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Re: mailing list vs "the futur"

On 27/08/2018 21:13, Michael Stone wrote:
On Mon, Aug 27, 2018 at 12:28:35PM -0400, Dan Ritter wrote:
On Mon, Aug 27, 2018 at 11:37:48AM -0400, Gene Heskett wrote:

That bandwidth limit is not on your side of the isp, its the bandwidth
from the main trunk lines to the isp. NNTP is a huge bandwidth hog
regardless of how much of it your isp accepts for spooling on local disk
to serve you.

This is not the case.

Yes it is. Most ISPs stopped supporting NNTP because of the ridiculous bandwidth (and disk space) demands. Your rebuttal skipped over the part about people posting off-topic junk all over the place, and the fact that (the couple of cranks who actually just wanted to read comp.misc or whatever aside) most people who wanted "newsgroups" really wanted the high volume binary groups with pirated software or movies or whatever--so if an ISP dropped the high volume part of the NNTP feed, they basically had no reason not to drop the whole thing. Back in the late 90s when the handwriting was on the wall it was pushing toward 100GB/day to keep up with a full newsfeed.

You appear to be conflating the NNTP protocol with Usenet, the global message transmission network. They are different things. Usenet as we currently know it relies on NNTP but NNTP is not Usenet.

Whilst I agree that it is true that ISPs stopped running their own Usenet-linked NNTP servers for the reasons you describe, it is nevertheless wholly false to say that NNTP is the problem in this context. The problem was Usenet and the massive bulk of binary groups. NNTP was not and is not to blame for Usenet's excess. Any distribution protocol would have been a bandwidth hog in those circumstances.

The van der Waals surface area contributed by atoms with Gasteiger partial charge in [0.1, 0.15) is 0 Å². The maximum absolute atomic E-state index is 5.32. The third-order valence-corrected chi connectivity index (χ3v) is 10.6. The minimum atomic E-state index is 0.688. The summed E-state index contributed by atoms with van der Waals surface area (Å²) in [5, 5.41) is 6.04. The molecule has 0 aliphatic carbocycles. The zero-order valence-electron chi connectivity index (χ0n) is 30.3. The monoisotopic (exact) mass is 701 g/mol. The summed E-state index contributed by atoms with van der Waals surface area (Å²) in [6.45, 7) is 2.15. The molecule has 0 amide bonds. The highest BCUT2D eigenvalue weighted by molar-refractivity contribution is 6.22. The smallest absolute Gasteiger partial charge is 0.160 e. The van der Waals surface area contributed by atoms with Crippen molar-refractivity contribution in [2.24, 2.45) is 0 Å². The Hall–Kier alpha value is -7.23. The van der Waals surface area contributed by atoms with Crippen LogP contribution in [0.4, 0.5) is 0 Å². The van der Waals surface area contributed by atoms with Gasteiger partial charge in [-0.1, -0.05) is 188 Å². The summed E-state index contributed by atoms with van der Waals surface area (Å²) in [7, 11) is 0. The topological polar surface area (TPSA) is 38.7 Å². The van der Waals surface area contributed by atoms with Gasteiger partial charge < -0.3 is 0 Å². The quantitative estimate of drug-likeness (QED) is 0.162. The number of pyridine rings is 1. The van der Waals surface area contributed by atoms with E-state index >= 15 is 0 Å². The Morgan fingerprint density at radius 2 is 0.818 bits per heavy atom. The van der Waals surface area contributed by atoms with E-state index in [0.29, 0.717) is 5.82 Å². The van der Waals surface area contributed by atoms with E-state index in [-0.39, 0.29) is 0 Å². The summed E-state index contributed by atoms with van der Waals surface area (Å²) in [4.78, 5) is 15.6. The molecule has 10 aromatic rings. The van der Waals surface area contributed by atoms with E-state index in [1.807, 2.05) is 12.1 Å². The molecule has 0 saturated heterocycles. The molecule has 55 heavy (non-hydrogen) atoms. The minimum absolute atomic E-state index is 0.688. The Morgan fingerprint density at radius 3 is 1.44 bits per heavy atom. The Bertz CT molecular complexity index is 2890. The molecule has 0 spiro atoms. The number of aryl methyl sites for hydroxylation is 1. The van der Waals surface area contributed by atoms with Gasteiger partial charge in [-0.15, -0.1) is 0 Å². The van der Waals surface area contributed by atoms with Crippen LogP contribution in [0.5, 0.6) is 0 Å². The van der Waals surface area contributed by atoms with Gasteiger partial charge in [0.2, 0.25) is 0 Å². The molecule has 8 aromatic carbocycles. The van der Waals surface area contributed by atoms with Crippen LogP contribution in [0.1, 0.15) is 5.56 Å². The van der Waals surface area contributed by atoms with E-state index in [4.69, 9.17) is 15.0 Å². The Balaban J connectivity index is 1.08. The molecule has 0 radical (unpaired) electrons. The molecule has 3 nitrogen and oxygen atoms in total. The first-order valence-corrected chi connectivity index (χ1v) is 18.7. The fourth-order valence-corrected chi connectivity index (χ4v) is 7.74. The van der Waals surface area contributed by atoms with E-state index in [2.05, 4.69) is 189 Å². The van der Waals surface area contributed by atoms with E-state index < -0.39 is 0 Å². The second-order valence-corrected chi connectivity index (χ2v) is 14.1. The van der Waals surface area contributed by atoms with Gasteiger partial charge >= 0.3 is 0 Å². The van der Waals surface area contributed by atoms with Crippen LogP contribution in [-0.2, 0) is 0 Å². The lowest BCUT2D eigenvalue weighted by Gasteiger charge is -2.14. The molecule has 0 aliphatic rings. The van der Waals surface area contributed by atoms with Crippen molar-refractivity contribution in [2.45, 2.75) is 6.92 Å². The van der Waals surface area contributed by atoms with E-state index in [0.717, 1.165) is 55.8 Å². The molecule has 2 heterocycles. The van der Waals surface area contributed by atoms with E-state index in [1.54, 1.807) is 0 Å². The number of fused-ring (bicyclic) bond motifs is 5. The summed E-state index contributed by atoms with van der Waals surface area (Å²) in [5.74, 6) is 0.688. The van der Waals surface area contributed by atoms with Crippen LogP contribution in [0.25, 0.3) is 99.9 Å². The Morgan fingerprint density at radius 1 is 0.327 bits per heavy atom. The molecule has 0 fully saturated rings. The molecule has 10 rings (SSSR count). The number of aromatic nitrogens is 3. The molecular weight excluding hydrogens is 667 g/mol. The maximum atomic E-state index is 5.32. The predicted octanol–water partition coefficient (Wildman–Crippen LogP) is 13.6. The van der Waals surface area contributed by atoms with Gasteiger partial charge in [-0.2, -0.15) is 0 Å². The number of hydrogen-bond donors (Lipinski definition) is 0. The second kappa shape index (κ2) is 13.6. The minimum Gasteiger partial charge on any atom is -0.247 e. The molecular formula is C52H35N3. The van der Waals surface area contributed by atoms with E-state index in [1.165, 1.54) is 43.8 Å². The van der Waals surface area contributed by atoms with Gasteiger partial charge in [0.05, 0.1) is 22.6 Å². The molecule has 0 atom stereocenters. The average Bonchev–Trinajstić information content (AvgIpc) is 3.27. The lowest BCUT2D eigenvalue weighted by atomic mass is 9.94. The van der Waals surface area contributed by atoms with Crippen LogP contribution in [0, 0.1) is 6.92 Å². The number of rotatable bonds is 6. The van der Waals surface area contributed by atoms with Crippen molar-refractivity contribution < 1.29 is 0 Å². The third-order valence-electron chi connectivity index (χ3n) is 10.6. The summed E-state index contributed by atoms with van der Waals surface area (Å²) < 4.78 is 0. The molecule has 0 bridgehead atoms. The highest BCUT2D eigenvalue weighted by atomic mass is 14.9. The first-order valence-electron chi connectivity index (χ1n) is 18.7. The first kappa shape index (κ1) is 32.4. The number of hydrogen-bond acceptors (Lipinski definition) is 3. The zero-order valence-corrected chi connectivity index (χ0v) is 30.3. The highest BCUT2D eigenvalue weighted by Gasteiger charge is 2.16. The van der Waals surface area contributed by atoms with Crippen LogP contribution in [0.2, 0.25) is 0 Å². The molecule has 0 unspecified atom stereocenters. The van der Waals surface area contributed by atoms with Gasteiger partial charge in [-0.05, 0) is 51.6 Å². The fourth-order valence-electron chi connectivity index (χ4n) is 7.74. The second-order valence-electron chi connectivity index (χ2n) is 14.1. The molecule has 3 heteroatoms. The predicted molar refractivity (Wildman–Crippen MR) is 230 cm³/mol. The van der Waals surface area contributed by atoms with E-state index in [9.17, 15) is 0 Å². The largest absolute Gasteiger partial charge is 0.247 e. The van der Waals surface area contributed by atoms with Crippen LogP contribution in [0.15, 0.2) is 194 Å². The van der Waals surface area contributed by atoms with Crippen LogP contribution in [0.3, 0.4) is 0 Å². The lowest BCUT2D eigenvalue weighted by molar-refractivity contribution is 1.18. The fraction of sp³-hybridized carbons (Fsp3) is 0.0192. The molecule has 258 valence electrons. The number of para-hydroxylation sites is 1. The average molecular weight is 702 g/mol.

In theory you can still use an NNTP client (vs a server) to follow a limited number of text-only groups fairly efficiently. In practice there's just not that much left worth following because the experience got to be so bad, and because so few people are even aware it exists anymore. If you purchase newsgroup service as a standalone from a specialized company you typically get a somewhat more curated experience (for a pretty sizable fraction of the total price of your internet connection, to pay the costs outlined above). The reality is that the primary use of these services is downloading pirated software and other binaries.

Even here, where you recognise that NNTP can be used for discussions just like this mail list, you still seem to viewing NNTP primarily within the context of Usenet. There is no need for NNTP-based discussions to involve the single, federated Usenet system.

It is certainly true that NNTP has fallen out of favour for private discussion groups (nothing to do with Usenet) but there are lots of reasons for this (a long and complex discussion in its own right), and Usenet's problems with volume are only peripherally connected to the reduction in the use of NNTP for text-based discussions of the nature carried here.

Both mail list-based discussion groups and NNTP-based discussion groups have reduced in popularity as web-based forums have increased in popularity, despite the fact that web-based forums are not an exact replacement for the use cases of either email or NNTP. This change in popularity never had and does not have any connection with the bandwidth requirements of Usenet (regardless of the protocol used to carry it)/

It should be noted that private NNTP-based groups that were not shared with Usenet existed long before ISPs stopped providing Usenet feeds as part of their general service.

In truth, NNTP (colloquially but incorrectly referred to as "Usenet") is still a great protocol for private discussions groups such as this mail list and many others likes it, even if few[1] use it. Used in this manner, NNTP is not and never was a bandwidth hog. NNTP is probably more bandwidth-efficient overall than an email discussion list and as, or potentially more, bandwidth-efficient than a web-based forum. NNTP may have fallen out of favour for this type of use case (primarily in favour of web forums as things now stand) but it can and does still do the job in a bandwidth-efficient manner.

1: For example, Mozilla still use NNTP discussions groups which are mirrored as email lists.

Mark Rousell

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